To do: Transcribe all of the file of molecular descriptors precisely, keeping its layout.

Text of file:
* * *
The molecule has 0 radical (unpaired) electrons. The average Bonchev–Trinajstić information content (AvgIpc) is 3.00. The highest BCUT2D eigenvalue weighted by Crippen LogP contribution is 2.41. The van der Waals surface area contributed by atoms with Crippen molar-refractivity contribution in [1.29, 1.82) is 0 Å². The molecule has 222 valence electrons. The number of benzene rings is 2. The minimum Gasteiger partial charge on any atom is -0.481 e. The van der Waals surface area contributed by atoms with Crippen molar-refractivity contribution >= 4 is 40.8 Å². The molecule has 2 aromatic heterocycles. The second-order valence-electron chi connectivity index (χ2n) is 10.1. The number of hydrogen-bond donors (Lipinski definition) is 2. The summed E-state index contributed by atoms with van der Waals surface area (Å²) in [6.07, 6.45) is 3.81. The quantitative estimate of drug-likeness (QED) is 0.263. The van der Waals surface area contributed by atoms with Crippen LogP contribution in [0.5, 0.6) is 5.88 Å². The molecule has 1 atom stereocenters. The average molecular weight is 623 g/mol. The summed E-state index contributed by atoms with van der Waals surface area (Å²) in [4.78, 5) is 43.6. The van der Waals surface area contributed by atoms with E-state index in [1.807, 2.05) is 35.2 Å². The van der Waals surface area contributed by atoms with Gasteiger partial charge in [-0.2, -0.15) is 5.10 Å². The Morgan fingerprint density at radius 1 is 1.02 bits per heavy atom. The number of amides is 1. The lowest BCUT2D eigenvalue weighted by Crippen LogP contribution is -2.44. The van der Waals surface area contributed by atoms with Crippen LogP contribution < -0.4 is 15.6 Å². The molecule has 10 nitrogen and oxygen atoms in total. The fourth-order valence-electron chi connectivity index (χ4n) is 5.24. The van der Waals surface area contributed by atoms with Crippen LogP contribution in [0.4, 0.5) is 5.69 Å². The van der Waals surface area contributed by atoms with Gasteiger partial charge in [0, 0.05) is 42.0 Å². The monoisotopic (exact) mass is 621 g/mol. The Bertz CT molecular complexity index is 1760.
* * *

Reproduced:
The molecule has 0 radical (unpaired) electrons. The average Bonchev–Trinajstić information content (AvgIpc) is 3.00. The highest BCUT2D eigenvalue weighted by Crippen LogP contribution is 2.41. The van der Waals surface area contributed by atoms with Crippen molar-refractivity contribution in [1.29, 1.82) is 0 Å². The molecule has 222 valence electrons. The number of benzene rings is 2. The minimum Gasteiger partial charge on any atom is -0.481 e. The van der Waals surface area contributed by atoms with Crippen molar-refractivity contribution >= 4 is 40.8 Å². The molecule has 2 aromatic heterocycles. The second-order valence-electron chi connectivity index (χ2n) is 10.1. The number of hydrogen-bond donors (Lipinski definition) is 2. The summed E-state index contributed by atoms with van der Waals surface area (Å²) in [6.07, 6.45) is 3.81. The quantitative estimate of drug-likeness (QED) is 0.263. The van der Waals surface area contributed by atoms with Crippen LogP contribution in [0.5, 0.6) is 5.88 Å². The molecule has 1 atom stereocenters. The average molecular weight is 623 g/mol. The summed E-state index contributed by atoms with van der Waals surface area (Å²) in [4.78, 5) is 43.6. The van der Waals surface area contributed by atoms with E-state index in [1.807, 2.05) is 35.2 Å². The van der Waals surface area contributed by atoms with Gasteiger partial charge in [-0.2, -0.15) is 5.10 Å². The Morgan fingerprint density at radius 1 is 1.02 bits per heavy atom. The number of amides is 1. The lowest BCUT2D eigenvalue weighted by Crippen LogP contribution is -2.44. The van der Waals surface area contributed by atoms with Crippen LogP contribution < -0.4 is 15.6 Å². The molecule has 10 nitrogen and oxygen atoms in total. The fourth-order valence-electron chi connectivity index (χ4n) is 5.24. The van der Waals surface area contributed by atoms with Crippen LogP contribution in [0.4, 0.5) is 5.69 Å². The van der Waals surface area contributed by atoms with Gasteiger partial charge in [0, 0.05) is 42.0 Å². The monoisotopic (exact) mass is 621 g/mol. The Bertz CT molecular complexity index is 1760.